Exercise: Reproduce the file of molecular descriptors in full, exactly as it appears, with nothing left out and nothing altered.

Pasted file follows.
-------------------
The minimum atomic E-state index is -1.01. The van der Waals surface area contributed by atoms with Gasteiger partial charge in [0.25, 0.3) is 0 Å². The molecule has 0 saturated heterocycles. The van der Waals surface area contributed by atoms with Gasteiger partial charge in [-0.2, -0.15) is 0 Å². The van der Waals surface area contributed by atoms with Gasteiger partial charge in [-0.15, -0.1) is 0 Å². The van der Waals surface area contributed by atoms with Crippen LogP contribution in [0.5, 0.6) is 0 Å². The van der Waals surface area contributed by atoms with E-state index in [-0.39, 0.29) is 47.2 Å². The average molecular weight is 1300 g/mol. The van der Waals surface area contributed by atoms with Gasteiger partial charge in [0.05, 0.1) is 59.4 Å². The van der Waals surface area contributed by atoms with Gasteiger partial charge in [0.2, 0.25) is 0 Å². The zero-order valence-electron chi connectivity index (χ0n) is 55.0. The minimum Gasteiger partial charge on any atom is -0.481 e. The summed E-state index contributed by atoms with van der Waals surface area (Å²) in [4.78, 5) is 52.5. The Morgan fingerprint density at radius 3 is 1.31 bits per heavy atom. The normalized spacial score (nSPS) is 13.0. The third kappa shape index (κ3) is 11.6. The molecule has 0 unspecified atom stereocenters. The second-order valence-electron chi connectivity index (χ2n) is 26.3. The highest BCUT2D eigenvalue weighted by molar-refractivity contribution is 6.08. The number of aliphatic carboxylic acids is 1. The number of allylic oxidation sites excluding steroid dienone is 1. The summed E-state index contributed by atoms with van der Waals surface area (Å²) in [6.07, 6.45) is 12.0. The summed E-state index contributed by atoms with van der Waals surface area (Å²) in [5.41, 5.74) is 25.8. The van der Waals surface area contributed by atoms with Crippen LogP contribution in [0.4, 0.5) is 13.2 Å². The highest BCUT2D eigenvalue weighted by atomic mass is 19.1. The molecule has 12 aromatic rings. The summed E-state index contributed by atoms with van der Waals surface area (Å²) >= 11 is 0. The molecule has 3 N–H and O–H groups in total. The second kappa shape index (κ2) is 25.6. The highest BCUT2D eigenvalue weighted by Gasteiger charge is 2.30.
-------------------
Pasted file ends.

The minimum atomic E-state index is -1.01. The van der Waals surface area contributed by atoms with Gasteiger partial charge in [0.25, 0.3) is 0 Å². The molecule has 0 saturated heterocycles. The van der Waals surface area contributed by atoms with Gasteiger partial charge in [-0.2, -0.15) is 0 Å². The van der Waals surface area contributed by atoms with Gasteiger partial charge in [-0.15, -0.1) is 0 Å². The van der Waals surface area contributed by atoms with Crippen LogP contribution in [0.5, 0.6) is 0 Å². The van der Waals surface area contributed by atoms with E-state index in [-0.39, 0.29) is 47.2 Å². The average molecular weight is 1300 g/mol. The van der Waals surface area contributed by atoms with Gasteiger partial charge in [0.05, 0.1) is 59.4 Å². The van der Waals surface area contributed by atoms with Gasteiger partial charge in [0.2, 0.25) is 0 Å². The zero-order valence-electron chi connectivity index (χ0n) is 55.0. The minimum Gasteiger partial charge on any atom is -0.481 e. The summed E-state index contributed by atoms with van der Waals surface area (Å²) in [4.78, 5) is 52.5. The Morgan fingerprint density at radius 3 is 1.31 bits per heavy atom. The normalized spacial score (nSPS) is 13.0. The third kappa shape index (κ3) is 11.6. The molecule has 0 unspecified atom stereocenters. The second-order valence-electron chi connectivity index (χ2n) is 26.3. The highest BCUT2D eigenvalue weighted by molar-refractivity contribution is 6.08. The number of aliphatic carboxylic acids is 1. The number of allylic oxidation sites excluding steroid dienone is 1. The summed E-state index contributed by atoms with van der Waals surface area (Å²) in [6.07, 6.45) is 12.0. The summed E-state index contributed by atoms with van der Waals surface area (Å²) in [5.41, 5.74) is 25.8. The van der Waals surface area contributed by atoms with Crippen LogP contribution in [0.4, 0.5) is 13.2 Å². The highest BCUT2D eigenvalue weighted by atomic mass is 19.1. The molecule has 12 aromatic rings. The summed E-state index contributed by atoms with van der Waals surface area (Å²) >= 11 is 0. The molecule has 3 N–H and O–H groups in total. The second kappa shape index (κ2) is 25.6. The highest BCUT2D eigenvalue weighted by Gasteiger charge is 2.30.